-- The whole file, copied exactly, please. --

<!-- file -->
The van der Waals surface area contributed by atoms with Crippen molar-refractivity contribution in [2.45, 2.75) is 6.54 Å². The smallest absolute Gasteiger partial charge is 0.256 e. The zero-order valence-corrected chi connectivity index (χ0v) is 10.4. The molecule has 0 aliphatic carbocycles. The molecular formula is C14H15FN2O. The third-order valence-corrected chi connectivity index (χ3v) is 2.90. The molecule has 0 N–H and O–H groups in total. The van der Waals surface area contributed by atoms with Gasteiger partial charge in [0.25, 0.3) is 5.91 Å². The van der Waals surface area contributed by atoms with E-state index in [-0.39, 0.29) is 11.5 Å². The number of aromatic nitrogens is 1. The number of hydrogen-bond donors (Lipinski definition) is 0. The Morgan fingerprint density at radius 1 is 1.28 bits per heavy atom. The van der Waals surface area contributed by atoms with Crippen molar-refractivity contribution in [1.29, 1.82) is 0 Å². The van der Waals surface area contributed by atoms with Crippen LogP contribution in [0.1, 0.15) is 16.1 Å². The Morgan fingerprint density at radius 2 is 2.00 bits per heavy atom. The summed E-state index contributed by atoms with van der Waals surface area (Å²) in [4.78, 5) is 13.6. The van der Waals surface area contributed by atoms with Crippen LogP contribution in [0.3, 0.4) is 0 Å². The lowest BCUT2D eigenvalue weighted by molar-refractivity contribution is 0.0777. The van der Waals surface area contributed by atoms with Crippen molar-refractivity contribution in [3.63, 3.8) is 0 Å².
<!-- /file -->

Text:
The van der Waals surface area contributed by atoms with Crippen molar-refractivity contribution in [2.45, 2.75) is 6.54 Å². The smallest absolute Gasteiger partial charge is 0.256 e. The zero-order valence-corrected chi connectivity index (χ0v) is 10.4. The molecule has 0 aliphatic carbocycles. The molecular formula is C14H15FN2O. The third-order valence-corrected chi connectivity index (χ3v) is 2.90. The molecule has 0 N–H and O–H groups in total. The van der Waals surface area contributed by atoms with Gasteiger partial charge in [0.25, 0.3) is 5.91 Å². The van der Waals surface area contributed by atoms with E-state index in [-0.39, 0.29) is 11.5 Å². The number of aromatic nitrogens is 1. The number of hydrogen-bond donors (Lipinski definition) is 0. The Morgan fingerprint density at radius 1 is 1.28 bits per heavy atom. The van der Waals surface area contributed by atoms with Crippen molar-refractivity contribution in [1.29, 1.82) is 0 Å². The van der Waals surface area contributed by atoms with Crippen LogP contribution in [0.1, 0.15) is 16.1 Å². The Morgan fingerprint density at radius 2 is 2.00 bits per heavy atom. The summed E-state index contributed by atoms with van der Waals surface area (Å²) in [4.78, 5) is 13.6. The van der Waals surface area contributed by atoms with Crippen LogP contribution in [0.3, 0.4) is 0 Å². The lowest BCUT2D eigenvalue weighted by molar-refractivity contribution is 0.0777. The van der Waals surface area contributed by atoms with Crippen molar-refractivity contribution in [3.63, 3.8) is 0 Å².